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What to do?

JimiFromMI jimifrommi at aol.com
Fri Aug 21 08:21:32 EST 1998

In article <35dd0186.2076337 at nntp.a001.sprintmail.com>, ddd at hi.there.com (ddd)

>Subject:	What to do?
>From:	ddd at hi.there.com (ddd)
>Date:	Fri, 21 Aug 1998 05:21:20 GMT
>Been reading in the background for a few days to get the
>feel of this newsgroup.  It appears to be pretty much on
>target with some spam, but several knowledgable folks
>Which brings me to my question.  My wife and I are tossing
>around the idea of buying some land (in southern Missouri)
>and planting some trees for our retirement.  We're in our
>mid 30's now and hoping to retire around 60.  Our questions
>1. Is this approach (buy land, manage it loosely for ~20
>years, then harvest) financially sound?  Would we do better
>by sticking our retirement $ in CDs or would the potential
>future timber sales offer a greater return?
>2. If this approach offers significant returns over other
>savings/investment methods, what trees should we consider
>planting, realizing that it'd be 15-20 years before we even
>consider starting to harvest?
>3. Can you point me to any good readings on the financial
>aspects of tree farming?
>I realize you may have seen these questions innumerable
>times, if so point me to the NG FAQ and I'll retrieve some
>data from there.  Thanx for your patience and I look forward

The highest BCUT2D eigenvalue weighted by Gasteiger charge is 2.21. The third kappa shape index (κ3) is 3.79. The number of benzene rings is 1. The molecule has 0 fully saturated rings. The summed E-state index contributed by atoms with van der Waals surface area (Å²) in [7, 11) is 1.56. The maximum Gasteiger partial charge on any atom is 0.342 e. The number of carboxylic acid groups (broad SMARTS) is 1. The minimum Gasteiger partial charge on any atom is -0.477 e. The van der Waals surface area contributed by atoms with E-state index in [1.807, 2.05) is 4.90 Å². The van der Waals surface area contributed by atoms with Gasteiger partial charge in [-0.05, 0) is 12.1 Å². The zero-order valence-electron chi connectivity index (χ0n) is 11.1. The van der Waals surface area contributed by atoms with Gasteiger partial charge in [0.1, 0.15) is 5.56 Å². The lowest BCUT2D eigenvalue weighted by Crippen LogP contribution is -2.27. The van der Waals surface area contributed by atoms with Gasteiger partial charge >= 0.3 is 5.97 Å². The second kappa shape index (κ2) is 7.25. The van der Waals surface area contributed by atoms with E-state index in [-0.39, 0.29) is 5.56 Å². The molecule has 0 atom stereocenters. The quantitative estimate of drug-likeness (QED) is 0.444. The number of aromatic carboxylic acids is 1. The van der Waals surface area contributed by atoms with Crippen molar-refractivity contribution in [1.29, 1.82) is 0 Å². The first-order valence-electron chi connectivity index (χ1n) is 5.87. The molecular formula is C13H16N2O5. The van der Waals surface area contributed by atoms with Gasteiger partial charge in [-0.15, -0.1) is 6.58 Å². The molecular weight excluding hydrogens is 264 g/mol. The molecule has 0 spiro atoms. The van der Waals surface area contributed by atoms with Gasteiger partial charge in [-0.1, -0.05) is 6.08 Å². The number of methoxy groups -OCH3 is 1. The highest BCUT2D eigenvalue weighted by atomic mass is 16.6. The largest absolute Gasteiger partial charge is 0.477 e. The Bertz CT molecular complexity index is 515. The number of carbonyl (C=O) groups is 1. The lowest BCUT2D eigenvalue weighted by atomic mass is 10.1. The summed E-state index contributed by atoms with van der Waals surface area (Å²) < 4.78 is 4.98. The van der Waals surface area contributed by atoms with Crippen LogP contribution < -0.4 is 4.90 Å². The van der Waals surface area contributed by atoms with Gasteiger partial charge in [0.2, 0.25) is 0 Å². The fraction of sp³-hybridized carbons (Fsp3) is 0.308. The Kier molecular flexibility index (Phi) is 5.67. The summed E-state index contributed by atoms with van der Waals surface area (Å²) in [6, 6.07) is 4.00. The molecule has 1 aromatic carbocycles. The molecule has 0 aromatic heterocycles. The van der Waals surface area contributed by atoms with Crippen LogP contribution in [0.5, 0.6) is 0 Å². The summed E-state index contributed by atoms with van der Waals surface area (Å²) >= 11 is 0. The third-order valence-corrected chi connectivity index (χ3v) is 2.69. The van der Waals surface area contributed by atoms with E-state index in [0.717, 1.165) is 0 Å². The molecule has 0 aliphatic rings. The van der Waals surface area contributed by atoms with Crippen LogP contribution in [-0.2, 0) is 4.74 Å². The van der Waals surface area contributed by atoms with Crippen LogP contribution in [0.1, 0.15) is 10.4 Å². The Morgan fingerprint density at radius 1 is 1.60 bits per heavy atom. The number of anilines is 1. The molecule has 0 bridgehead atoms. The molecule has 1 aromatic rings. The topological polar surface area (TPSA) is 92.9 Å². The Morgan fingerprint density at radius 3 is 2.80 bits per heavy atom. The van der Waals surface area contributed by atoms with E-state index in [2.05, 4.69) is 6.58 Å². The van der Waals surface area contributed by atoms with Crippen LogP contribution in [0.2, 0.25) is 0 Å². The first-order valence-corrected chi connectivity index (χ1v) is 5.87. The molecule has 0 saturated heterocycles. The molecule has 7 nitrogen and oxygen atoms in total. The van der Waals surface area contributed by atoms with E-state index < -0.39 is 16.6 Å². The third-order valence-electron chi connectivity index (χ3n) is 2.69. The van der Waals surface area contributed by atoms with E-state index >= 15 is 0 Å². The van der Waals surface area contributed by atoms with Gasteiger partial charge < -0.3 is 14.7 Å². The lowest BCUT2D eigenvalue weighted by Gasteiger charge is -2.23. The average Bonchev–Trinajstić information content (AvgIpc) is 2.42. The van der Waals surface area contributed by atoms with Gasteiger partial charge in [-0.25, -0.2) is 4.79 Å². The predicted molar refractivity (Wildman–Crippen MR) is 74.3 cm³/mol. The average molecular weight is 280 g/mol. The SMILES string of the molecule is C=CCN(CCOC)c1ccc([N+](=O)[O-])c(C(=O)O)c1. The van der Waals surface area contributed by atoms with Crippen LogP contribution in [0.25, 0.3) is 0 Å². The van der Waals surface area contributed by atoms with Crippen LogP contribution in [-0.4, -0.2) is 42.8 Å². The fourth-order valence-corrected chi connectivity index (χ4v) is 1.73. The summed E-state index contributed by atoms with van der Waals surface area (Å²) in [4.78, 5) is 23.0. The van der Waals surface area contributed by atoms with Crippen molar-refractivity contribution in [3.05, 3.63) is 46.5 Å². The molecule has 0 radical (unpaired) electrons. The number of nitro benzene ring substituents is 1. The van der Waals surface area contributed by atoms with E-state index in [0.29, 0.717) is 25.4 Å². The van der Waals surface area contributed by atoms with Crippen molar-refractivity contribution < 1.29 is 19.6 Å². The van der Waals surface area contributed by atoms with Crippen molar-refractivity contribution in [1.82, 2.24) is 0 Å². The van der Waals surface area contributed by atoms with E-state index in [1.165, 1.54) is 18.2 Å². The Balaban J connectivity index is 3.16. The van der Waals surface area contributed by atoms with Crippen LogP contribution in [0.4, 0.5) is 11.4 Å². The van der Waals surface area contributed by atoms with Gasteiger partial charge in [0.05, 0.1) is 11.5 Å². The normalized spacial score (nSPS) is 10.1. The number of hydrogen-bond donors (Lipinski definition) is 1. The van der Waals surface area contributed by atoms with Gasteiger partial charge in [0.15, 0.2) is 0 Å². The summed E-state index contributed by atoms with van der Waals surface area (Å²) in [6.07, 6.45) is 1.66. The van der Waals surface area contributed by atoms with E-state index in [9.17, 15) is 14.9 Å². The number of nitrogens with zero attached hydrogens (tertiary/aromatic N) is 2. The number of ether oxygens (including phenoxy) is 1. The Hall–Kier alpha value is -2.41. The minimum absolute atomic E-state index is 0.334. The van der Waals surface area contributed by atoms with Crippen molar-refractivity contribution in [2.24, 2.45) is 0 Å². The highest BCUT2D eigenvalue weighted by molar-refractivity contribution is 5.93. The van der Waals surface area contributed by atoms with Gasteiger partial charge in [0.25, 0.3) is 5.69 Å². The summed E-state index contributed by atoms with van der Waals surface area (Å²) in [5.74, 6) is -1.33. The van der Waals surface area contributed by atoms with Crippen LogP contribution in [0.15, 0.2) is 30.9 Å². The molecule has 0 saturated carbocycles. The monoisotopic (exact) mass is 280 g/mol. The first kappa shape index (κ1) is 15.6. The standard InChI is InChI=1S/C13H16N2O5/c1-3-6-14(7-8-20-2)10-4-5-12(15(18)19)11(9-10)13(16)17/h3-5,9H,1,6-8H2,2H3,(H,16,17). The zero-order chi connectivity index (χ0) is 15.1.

>to your responses.
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20 years is relatively short with the respect to TIMBER management of land. 
You may possibly find some land with mature trees that is currently undervalued
by the normal real estate market as their general perspective is "wooded" or
"non-wooded"  wooded land generally yeilds a higher price for aestetic reasons.

With land such as this (of course, with the help of a forester) you may be able
to realize 2 timber harvests in your 20 year period (if you could consider your
kid's or grandkid's lifetimes you'd be on an even better track with regard to
return on investment).  Of course management for Christmas Trees involves much
shorter time  periods, but it is labor intensive (yearly pruning, etc.) and
dependent on your ability to market them at a maximum profit.

In MANY cases it is possible to purchase some UGLY looking forest land (not too
far from centers of employment -- perhaps an hours drive) and manage the land
for primarily AESTETHICS.  Open some vistas, plant some pretty blue spruce (use
some of them as Christmas trees for a "road side" sale 10 years down the road)
and perhaps create some edge for wildlife.  As the years pass, more folks will
desire to "get out of the big city" and place a very large value on your
BEAUTIFUL looking land as a potential homesite -- perhaps with the possibility
of archery deer hunting from their back yard.  One step further:  Perhaps you
divide the land, and sell it with buildings in place also realizing a profit on
the structures.

The possibilities are endless.

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